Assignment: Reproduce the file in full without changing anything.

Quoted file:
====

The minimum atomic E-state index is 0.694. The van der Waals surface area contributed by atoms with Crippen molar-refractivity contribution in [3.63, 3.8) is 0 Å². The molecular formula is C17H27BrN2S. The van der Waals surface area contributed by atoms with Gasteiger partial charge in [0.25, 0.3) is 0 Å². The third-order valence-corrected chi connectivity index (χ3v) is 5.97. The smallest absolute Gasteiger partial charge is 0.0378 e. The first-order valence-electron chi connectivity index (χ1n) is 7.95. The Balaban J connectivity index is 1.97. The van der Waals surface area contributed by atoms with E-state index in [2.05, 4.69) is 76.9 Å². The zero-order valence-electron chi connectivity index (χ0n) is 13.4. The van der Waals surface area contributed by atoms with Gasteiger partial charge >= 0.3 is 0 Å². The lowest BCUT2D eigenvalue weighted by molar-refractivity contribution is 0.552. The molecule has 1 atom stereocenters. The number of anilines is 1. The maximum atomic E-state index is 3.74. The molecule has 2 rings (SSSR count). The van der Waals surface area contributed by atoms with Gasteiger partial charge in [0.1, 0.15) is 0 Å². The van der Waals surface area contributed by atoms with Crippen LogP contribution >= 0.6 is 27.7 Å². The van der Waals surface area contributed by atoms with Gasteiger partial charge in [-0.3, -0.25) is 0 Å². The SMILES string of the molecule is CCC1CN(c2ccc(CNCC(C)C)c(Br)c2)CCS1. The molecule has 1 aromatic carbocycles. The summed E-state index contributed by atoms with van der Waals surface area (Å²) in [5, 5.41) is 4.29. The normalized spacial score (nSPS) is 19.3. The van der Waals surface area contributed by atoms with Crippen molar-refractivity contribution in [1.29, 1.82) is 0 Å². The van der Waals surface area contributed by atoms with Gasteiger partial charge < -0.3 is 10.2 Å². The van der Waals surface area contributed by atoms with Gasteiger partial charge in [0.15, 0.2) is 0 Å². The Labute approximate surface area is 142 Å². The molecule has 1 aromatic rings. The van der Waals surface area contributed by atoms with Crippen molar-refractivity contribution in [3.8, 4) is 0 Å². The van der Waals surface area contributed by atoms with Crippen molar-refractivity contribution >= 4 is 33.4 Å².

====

The minimum atomic E-state index is 0.694. The van der Waals surface area contributed by atoms with Crippen molar-refractivity contribution in [3.63, 3.8) is 0 Å². The molecular formula is C17H27BrN2S. The van der Waals surface area contributed by atoms with Gasteiger partial charge in [0.25, 0.3) is 0 Å². The third-order valence-corrected chi connectivity index (χ3v) is 5.97. The smallest absolute Gasteiger partial charge is 0.0378 e. The first-order valence-electron chi connectivity index (χ1n) is 7.95. The Balaban J connectivity index is 1.97. The van der Waals surface area contributed by atoms with E-state index in [2.05, 4.69) is 76.9 Å². The zero-order valence-electron chi connectivity index (χ0n) is 13.4. The van der Waals surface area contributed by atoms with Gasteiger partial charge >= 0.3 is 0 Å². The lowest BCUT2D eigenvalue weighted by molar-refractivity contribution is 0.552. The molecule has 1 atom stereocenters. The number of anilines is 1. The maximum atomic E-state index is 3.74. The molecule has 2 rings (SSSR count). The van der Waals surface area contributed by atoms with Gasteiger partial charge in [0.1, 0.15) is 0 Å². The van der Waals surface area contributed by atoms with Crippen LogP contribution >= 0.6 is 27.7 Å². The van der Waals surface area contributed by atoms with Gasteiger partial charge in [-0.3, -0.25) is 0 Å². The SMILES string of the molecule is CCC1CN(c2ccc(CNCC(C)C)c(Br)c2)CCS1. The molecule has 1 aromatic carbocycles. The summed E-state index contributed by atoms with van der Waals surface area (Å²) in [5, 5.41) is 4.29. The normalized spacial score (nSPS) is 19.3. The van der Waals surface area contributed by atoms with Crippen molar-refractivity contribution in [1.29, 1.82) is 0 Å². The van der Waals surface area contributed by atoms with Gasteiger partial charge < -0.3 is 10.2 Å². The van der Waals surface area contributed by atoms with Gasteiger partial charge in [0.15, 0.2) is 0 Å². The Labute approximate surface area is 142 Å². The molecule has 1 aromatic rings. The van der Waals surface area contributed by atoms with Crippen molar-refractivity contribution in [3.8, 4) is 0 Å². The van der Waals surface area contributed by atoms with Crippen molar-refractivity contribution >= 4 is 33.4 Å².